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Windsor in lockdown as royal wedding approaches

  • A bus bearing the image of Prince Harry and Meghan Markle driving past royal fans waiting along the procession route in Windsor. Photo courtesy: AFP
  • Cardboard cutouts of Prince Harry and Meghan Markle standing in a car decorated with Union Jack colors in Windsor. Photo courtesy: AFP

By Martine PAUWELS

Windsor (AFP) -- On the eve of Prince Harry and Meghan Markle's wedding, the picturesque town of Windsor has taken on the character of an impregnable fortress.

Every nook and cranny has been scoured and every imaginable security measure deployed to guarantee the safety of the royal couple and the tens of thousands of spectators set to flood the streets.

In a dress rehearsal Thursday for the journey Harry and Meghan will take through the town after the Windsor Castle ceremony, uniformed police -- some armed -- were out in force.

On one of the roads near Windsor Castle -- where Queen Elizabeth II often spends weekends -- officers used handheld torches to examine street lights, traffic lights, rubbish bins and manholes, anywhere along the road where a suspicious device could have been hidden.

"We're just checking to make the wedding safe", one told AFP as his colleague led a sniffer dog on a hunt for hidden explosives.

D-day approaches

Huge barriers have been hauled into place to prevent a vehicle attack and many roads are now closed in the town of 30,000 inhabitants, 30 kilometres (19 miles) west of London.

Number plates are also being automatically scanned and surveillance cameras have been deployed en masse.

Two months in the planning, the security measures are in line with the huge crowds expected.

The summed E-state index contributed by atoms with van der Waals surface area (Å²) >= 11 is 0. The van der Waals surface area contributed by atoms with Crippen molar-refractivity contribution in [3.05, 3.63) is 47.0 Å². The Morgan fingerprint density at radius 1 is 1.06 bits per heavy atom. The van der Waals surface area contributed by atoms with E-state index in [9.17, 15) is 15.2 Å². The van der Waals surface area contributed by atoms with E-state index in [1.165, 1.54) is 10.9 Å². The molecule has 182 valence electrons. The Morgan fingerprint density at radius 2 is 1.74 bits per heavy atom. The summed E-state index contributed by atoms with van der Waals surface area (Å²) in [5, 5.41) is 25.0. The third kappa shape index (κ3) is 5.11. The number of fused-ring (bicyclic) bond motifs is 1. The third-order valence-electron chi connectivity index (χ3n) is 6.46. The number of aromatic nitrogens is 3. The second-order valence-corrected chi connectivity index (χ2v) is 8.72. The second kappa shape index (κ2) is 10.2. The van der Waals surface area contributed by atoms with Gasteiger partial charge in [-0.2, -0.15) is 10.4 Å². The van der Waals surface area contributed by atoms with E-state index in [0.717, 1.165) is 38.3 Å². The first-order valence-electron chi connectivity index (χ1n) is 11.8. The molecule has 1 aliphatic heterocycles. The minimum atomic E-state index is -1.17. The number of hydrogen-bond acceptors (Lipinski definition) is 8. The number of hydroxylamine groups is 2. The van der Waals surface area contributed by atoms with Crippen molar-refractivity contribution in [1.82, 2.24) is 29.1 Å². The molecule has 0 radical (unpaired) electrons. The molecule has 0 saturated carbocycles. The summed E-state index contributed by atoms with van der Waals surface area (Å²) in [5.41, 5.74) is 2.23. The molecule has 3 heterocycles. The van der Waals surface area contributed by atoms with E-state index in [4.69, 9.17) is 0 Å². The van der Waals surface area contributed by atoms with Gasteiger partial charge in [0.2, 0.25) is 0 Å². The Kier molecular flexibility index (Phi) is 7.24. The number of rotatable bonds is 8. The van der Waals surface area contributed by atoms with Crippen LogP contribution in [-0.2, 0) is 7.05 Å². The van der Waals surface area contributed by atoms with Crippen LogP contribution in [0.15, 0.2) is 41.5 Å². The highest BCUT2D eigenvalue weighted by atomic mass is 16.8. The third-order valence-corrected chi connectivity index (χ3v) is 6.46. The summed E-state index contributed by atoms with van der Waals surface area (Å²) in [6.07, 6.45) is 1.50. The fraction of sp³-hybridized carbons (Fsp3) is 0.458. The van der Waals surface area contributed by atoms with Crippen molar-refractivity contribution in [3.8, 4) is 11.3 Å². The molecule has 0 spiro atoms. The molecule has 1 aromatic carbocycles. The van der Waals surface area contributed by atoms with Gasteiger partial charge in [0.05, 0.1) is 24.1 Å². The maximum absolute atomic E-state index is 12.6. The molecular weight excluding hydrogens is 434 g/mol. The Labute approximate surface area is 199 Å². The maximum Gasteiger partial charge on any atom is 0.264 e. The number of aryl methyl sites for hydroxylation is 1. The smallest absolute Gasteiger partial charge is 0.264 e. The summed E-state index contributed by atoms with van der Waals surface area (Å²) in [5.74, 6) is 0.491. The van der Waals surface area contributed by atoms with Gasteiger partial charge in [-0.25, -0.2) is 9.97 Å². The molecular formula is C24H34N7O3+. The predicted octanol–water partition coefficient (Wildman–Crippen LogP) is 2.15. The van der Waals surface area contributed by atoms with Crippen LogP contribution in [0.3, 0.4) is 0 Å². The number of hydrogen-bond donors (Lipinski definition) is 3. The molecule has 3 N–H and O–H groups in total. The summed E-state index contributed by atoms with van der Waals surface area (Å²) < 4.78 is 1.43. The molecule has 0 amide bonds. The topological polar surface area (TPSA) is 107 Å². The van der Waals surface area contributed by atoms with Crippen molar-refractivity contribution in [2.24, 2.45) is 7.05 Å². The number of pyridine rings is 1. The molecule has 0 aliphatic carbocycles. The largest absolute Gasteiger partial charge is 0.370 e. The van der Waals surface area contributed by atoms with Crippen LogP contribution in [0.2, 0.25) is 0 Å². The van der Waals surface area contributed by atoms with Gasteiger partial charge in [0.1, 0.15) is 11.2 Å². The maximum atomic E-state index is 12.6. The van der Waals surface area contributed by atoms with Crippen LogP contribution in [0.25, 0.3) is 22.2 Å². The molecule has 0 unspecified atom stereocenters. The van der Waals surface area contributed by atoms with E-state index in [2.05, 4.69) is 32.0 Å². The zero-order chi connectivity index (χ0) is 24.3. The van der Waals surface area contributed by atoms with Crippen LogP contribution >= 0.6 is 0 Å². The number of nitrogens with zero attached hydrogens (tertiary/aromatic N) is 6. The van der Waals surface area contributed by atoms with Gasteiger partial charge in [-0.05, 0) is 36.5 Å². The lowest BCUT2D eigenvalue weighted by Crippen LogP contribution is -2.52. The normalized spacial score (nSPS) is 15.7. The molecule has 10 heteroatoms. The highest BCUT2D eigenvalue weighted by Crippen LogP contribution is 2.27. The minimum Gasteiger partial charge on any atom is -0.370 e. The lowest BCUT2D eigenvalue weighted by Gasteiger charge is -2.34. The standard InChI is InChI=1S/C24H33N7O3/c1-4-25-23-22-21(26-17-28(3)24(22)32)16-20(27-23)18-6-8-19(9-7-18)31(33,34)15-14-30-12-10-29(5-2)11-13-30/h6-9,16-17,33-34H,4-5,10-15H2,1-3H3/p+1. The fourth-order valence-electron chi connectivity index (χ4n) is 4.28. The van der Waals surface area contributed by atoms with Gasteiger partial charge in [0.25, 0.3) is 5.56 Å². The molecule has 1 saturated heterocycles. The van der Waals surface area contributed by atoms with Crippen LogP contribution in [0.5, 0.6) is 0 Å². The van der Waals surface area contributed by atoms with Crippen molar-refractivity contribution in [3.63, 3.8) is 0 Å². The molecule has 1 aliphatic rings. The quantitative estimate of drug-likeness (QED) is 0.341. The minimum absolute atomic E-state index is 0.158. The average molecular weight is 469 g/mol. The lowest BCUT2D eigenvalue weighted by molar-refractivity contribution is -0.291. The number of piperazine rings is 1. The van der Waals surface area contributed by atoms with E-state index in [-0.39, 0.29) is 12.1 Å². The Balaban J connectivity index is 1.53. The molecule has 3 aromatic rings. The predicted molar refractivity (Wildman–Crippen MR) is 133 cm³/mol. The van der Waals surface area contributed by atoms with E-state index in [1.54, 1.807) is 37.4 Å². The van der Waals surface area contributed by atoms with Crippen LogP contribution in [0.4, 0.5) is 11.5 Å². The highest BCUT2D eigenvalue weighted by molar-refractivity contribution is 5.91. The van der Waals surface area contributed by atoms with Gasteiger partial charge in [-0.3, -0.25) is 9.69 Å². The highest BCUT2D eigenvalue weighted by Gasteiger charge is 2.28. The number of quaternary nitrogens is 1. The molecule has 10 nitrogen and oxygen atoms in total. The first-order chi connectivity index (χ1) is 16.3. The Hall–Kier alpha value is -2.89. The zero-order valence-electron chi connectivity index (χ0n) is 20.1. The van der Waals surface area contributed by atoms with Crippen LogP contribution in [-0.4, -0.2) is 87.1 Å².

The wedding is expected to attract around 100,000 spectators in Windsor itself, with at least 5,000 journalists, according to Thames Valley Police.

"A broad range of visible security measures are in place," a spokesman told AFP.

On D-day, train stations will be on high alert, vehicles will be inspected and visitors can expect to be searched.

No drones will be allowed to fly over the wedding zone.

"Things can go wrong whenever you have big crowds of people," Chris Phillips, former head of Britain's counter-terrorism security office, told AFP.

"Terrorism is obviously the biggest threat."

"You have to treat everyone as a possible troublemaker or terrorist," said Phillips, who now runs security consultancy IPPSO.

Sent reeling after a series of attacks by the Islamic State group in 2017, Britain's current terror threat level is "severe" -- the second highest it can possibly be -- indicating an attack is "highly likely".

But if "everyone can be a threat" then "everyone also can be a positive pair of eyes", said ex-police officer Phillips.

'Ambassadors' as eyes and ears

More than a terror attack, one local seems to fear the hordes of well-wishers set to descend on the town.

Rekha Parker will try to take her daughter to see the newlyweds on Saturday, but will call off the effort if the crowds are too dense.

"If it's too busy then I'll go back home," she told AFP.

"There's more than enough police but at the end of the day if people are going to strike, they are going to strike," said her friend Leigh Smith, a 40-year-old mother.

For the royal couple themselves one of the greatest risks is their open-top carriage procession.

"You can make sure there's no room for snipers and things and just don't let people to get too close to it. It's the key," said Phillips.

Totally eliminating the risks on the day is an impossible task, but police have assured residents "there is no intelligence to suggest that the event is a target".

Local councils have also deployed dozens of "ambassadors", volunteers who will guide visitors but also act as extra sets of eyes and ears on the ground.

"We report anything that looks suspicious. We've just recovered a rucksack this morning, fortunately we could find the owner," ambassador Bob Gardner told AFP.

The number of police set to guard the ceremony has not been disclosed, but is "probably at least thousands", according to Phillips.

That is to say nothing of the cost of the security, which will be billed to the British taxpayer.

 

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